“(Wikipedia) ‘An Expatriate (often shortened to Expat) is a person temporarily or permanently residing in a country other than that of their citizenship. The word comes from the Latin terms ex (“out of”) and patria (“country, fatherland”).
This blog aims to discover people who are adventurers like me, venturing out in a new place to call home and creating memories. I have previously lived with my parents and siblings in the Saudi Arabia when I was in high school. I have enjoyed and cherished my memories in the beautiful Sandbox I once called my home. Now, I am in a new adventure with my husband and sons here in Singapore.
I am featuring Expats in different countries every two weeks to share their experiences and adventures with you and me.
I met this featured expat in one of the Blog Meet Sg, founded by lifetsyle blogger, Lucy Winthrop. Here is a little introduction on our lovely expat, Frog Michaels.
Frog Michaels is a columnist, a blogger (changmoh.com) and lately, the author of the sell-out cookbook ‘A Helping Hand’ – a cookbook focusing on manageable, delicious predominantly Western recipes written in both English and Filipino (there are a lot of hard-working helpers from the Philippines here in Singapore and this has become a hit in kitchens across Singapore as it helps make for happier households). Her first edition flew off the shelves and she has just launched the second edition that includes a cover quote from a Paris-based chef who has been featured in the Michelin Guide Paris 2016. It is sold in Singapore and Hong Kong and will be in Dubai later this year as well as Manila.
1. Can you tell us a little bit about yourself and where you are originally from?
I am from the UK – I grew up in Scotland in fact. My husband is half Chinese Singaporean and half English, so this country (Singapore) is a place I feel very at home in.
2. What made you move to Singapore? How long have you been here?
We moved because of my husband’s job (we were living in the UK before). He is a lawyer. We have been in Singapore for 9 years now and time seems to have flown. I put this down to Singapore’s lack of seasons as well as to having children, things just seem to speed up.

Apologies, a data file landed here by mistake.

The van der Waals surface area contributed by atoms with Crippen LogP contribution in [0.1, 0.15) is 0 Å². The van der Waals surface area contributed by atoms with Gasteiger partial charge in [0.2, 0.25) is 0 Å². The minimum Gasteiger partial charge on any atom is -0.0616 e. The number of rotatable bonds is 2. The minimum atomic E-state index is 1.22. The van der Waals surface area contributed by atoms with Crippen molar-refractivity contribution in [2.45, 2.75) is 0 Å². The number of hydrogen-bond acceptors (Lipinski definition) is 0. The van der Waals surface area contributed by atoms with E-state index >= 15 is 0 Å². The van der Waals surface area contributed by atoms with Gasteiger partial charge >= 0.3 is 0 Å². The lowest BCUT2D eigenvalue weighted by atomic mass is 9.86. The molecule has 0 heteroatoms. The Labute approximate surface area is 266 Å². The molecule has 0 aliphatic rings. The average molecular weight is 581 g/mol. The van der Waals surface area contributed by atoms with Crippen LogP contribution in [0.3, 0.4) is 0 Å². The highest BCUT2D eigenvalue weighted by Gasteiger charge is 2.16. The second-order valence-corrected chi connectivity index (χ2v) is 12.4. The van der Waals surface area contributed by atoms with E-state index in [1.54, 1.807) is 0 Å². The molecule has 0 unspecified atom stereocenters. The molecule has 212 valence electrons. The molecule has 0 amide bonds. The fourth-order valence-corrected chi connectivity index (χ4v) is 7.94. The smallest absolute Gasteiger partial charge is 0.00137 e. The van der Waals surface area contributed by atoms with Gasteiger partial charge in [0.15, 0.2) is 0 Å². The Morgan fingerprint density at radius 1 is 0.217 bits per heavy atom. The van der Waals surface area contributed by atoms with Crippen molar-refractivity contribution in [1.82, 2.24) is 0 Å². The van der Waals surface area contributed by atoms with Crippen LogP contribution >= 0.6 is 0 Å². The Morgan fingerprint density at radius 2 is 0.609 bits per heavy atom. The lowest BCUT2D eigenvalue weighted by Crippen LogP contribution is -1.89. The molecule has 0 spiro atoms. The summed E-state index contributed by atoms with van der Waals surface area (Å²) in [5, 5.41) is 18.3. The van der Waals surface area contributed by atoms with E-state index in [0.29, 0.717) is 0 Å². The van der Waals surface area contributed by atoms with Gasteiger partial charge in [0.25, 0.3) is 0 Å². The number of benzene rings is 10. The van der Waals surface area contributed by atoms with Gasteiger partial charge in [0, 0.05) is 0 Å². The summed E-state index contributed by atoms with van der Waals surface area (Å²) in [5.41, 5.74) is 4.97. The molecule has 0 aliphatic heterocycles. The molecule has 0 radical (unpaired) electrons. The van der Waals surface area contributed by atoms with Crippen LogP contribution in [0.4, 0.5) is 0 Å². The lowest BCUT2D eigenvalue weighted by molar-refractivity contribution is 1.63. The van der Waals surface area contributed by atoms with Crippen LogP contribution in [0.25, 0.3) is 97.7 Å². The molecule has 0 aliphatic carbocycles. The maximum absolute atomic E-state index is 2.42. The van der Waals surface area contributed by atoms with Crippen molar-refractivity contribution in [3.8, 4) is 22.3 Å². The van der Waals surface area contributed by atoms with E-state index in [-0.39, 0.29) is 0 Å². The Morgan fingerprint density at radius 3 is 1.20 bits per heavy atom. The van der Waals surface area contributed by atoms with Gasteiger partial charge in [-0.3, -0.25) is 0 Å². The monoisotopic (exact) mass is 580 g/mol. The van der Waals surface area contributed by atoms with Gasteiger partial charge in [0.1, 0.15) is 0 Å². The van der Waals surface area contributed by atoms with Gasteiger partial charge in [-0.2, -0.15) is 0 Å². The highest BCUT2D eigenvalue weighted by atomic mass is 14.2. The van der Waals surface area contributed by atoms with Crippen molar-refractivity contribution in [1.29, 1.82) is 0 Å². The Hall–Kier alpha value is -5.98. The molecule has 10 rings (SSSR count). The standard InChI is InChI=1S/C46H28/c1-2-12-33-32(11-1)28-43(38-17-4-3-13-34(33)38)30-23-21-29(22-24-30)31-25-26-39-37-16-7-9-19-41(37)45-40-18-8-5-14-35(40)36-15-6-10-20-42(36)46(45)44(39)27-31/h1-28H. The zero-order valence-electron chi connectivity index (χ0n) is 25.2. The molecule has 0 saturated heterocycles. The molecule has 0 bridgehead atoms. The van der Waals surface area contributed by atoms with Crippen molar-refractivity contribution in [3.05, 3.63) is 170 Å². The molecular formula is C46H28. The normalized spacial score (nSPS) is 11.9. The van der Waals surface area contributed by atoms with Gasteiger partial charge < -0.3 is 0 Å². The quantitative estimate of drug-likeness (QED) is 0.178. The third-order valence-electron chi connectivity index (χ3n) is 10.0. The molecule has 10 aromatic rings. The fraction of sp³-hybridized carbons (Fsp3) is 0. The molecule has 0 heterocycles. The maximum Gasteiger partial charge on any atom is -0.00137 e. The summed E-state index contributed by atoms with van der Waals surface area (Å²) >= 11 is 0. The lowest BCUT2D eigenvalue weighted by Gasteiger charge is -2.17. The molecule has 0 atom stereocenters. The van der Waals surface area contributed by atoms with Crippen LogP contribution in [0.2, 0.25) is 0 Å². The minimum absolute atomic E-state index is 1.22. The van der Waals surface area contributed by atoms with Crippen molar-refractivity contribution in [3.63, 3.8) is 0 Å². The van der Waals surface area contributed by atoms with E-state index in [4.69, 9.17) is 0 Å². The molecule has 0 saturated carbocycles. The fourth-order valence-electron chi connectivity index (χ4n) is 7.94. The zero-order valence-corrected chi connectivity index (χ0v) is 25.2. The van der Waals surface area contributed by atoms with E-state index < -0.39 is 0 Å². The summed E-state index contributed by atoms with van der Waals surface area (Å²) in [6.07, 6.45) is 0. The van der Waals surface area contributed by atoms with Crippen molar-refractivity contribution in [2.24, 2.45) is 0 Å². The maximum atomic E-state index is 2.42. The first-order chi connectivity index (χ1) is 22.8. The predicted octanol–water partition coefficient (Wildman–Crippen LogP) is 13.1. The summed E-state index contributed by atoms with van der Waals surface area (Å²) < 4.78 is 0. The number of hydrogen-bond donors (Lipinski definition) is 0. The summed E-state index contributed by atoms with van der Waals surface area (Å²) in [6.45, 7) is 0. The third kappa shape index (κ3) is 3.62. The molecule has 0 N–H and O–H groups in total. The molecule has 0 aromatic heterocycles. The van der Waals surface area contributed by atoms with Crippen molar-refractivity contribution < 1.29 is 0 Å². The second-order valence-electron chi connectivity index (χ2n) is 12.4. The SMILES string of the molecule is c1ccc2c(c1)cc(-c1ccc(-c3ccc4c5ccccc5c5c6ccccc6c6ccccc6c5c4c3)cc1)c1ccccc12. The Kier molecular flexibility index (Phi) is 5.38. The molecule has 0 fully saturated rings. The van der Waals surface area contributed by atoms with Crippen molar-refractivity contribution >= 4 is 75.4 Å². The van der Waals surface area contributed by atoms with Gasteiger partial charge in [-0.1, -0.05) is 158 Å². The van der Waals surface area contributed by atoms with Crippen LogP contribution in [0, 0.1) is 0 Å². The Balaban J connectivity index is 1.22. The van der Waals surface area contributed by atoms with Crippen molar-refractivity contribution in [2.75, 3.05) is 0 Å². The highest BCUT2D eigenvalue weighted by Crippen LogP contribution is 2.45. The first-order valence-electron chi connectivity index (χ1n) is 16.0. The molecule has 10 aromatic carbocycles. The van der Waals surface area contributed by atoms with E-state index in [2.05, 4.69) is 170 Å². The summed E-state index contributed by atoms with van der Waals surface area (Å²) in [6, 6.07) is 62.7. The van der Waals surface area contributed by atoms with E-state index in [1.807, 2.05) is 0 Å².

3. What do you miss about your home country?
Not the weather (it rains quite a lot)! Old friends, family and the fact that you now can’t always be around for the landmark moments. We have recently bought a place in France, in the Loire, and there are things I miss about France too – mainly the organic food, the cheese and the wine
4. What are the wonderful discoveries and things you like about in Singapore?
I have a blog over at changmoh.com and it’s packed full of discoveries and lovely local things to do here in Singapore. There is nothing I like more than finding a ‘hidden gem’ – a shop you might otherwise miss, or not know about – and share my find and support it via my blog. It gave me a great excuse when I first arrived here to get out and about and really explore the island.
5. What are the 3 tips you can give to fellow expats in Singapore or those you planning to move here?
Be interested and interesting
Eat the local food- it’s fantastic.
6. Where do you get your inspirations? Who or what inspires you?
I am hugely inspired by food and cooking. This is partly due to Singapore’s love affair with all things culinary – you can’t live here and not care about what you eat! Our house in France (it is located in the small, wine producing region of Chinon) has opened my eyes to local French produce that I get to experience, eat and cook with on a daily basis over the summer months when we are there. The markets are something else! The whole idyllic countryside existence makes you realise that good food doesn’t have to be hugely fancy or time consuming to prepare. This actually formed part of the rationale behind my cookbook ‘A Helping Hand’ which is full of simple, yet simply delicious, mainly Western recipes. I am very proud of the cover quote on the 2nd edition which is from a Paris-based chef Damien Boudier whose restaurant is in the Michelin Guide. He claims my book ‘A Helping Hand’ is all about “Western cuisine made beautifully easy.”